Fundamentals of databases : Relational databases

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PAPER 2 - ⇑ Fundamentals of databases ⇑

← Conceptual data models and entity relationship modelling Relational databases Database design and normalisation techniques →

What is a relational database?[edit]

A relational database is a method of storing data, where we divide the data to fit into specific structures which have relationships between them.

Imagine a relational database is being used by a vet. The data would be divided up into tables, each representing an entity or 'thing':

Entity - A category of item, e.g. Animal, Customer

All details about animals the vet cares for would be stored inside the animal table, details about the different medicines the vet uses would be stored in the medicine table and so on.

The database also models the relationships between the entities. In the vet example, we have tables for Customer and Animal. Each customer may own one (or more) animals, and each animal belongs to one customer, so there is a relationship between the records in these two tables.


Table - The data structure which stores all of the data about a given entity, i.e. a table is how the entity is represented in the database

Tables consist of columns and rows which can be imagined in the same format as we may imagine a spreadsheet.

Exercise: Picking Tables

List the tables you might need to store a database on a football league



List the tables you might need to record details for an online store




Each column represents an attribute which is a labelled element of data we want to store about the entity represented by this particular table. Here are some examples of entities and possible attributes those entities might have:

Animal: Name, Weight, IsNeutered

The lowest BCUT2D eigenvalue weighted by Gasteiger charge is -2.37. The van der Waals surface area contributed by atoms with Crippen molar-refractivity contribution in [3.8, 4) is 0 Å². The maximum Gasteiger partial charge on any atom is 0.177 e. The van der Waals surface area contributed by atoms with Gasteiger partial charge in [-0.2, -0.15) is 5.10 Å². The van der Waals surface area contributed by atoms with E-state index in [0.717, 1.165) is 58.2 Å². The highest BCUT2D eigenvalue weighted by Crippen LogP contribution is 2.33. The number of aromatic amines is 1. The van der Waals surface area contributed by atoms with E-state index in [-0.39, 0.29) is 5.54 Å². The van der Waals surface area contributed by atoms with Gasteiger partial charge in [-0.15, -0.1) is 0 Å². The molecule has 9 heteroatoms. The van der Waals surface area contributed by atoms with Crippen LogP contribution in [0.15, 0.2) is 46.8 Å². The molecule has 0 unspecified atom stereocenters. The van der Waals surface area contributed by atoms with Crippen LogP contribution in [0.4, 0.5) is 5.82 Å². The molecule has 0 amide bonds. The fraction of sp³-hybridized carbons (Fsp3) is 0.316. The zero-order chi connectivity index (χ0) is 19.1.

Customer: First name, Last name, Address, Post code

When the table is created, the data type for each attribute is specified. This allows the database software to allocate sufficient memory to be able to store any potential data that is input, as well as making it able to enforce a type check on the data. For example in our table for Animal we may have the following attributes:

Attribute Data type
Name Text
Weight Real
IsNeutered Boolean


Each row in a table represents a single instance of an entity and is called a record. For example within the table Animal we may have rows for Chewbacca the dog, Tabitha the cat and Percy the fish, each being an instance of an Animal.

Name Weight TypeOfAnimal ...
Chewbacca 8 Dog
Tabitha 3 Cat
Percy 0.25 Fish
Exercise: Picking attributes

For a social networking site, what attributes and data types would you include for the table of people


Name: string
Date of Birth: Date
Gender: string (character might also work here)
Public profile: boolean
Personal description: String

For a social networking site, what attributes and data types would you include for the table of relationships (the table that stores 'friend' 'sister' 'father' etc)


Person1 ID: integer
Person2 ID: integer
Type of relationship: string
Date created: Date


Primary Key[edit]

Every record in a relational database must have its own unique Primary Key (PK) attribute, which provides a way of identifying that specific record out of all of the records in the entire table.

Primary Key (PK) - An attribute which uniquely identifies a record in a database table.

The key attribute must be chosen carefully so that it is truly unique. For example we could not choose the attribute "Name" as the primary key for our Animal table because it is extremely likely that two animals brought to the vet will have the same name.

A common method of ensuring a unique Primary Key field is to allow the database software to automatically generate the next integer in sequence when a new record is added. The Primary Key attribute is often named <TableName>ID (in this example Animal_ID), although this is not compulsory.

Animal_ID Name Weight TypeOfAnimal ...
1 Chewbacca 8 Dog
2 Tabitha 3 Cat
3 Percy 0.25 Fish

When writing table designs in shorthand, the Primary Key field is usually written first and underlined:

TableName(PrimaryKey, Attribute, Attribute, Attribute, Attribute)
Animal(Animal_ID, Name, Weight, TypeOfAnimal)

Alternatively, in an Entity Relationship Diagram, the Primary Key may be denoted by a *


Example: Picking a Primary Key

Let's look at an example in the Criminal Table:

Table: Criminal
NI Number: String
Name: String
Date of Birth: Date
Number of scars: Integer
Home town: String

Which of these data items are unique?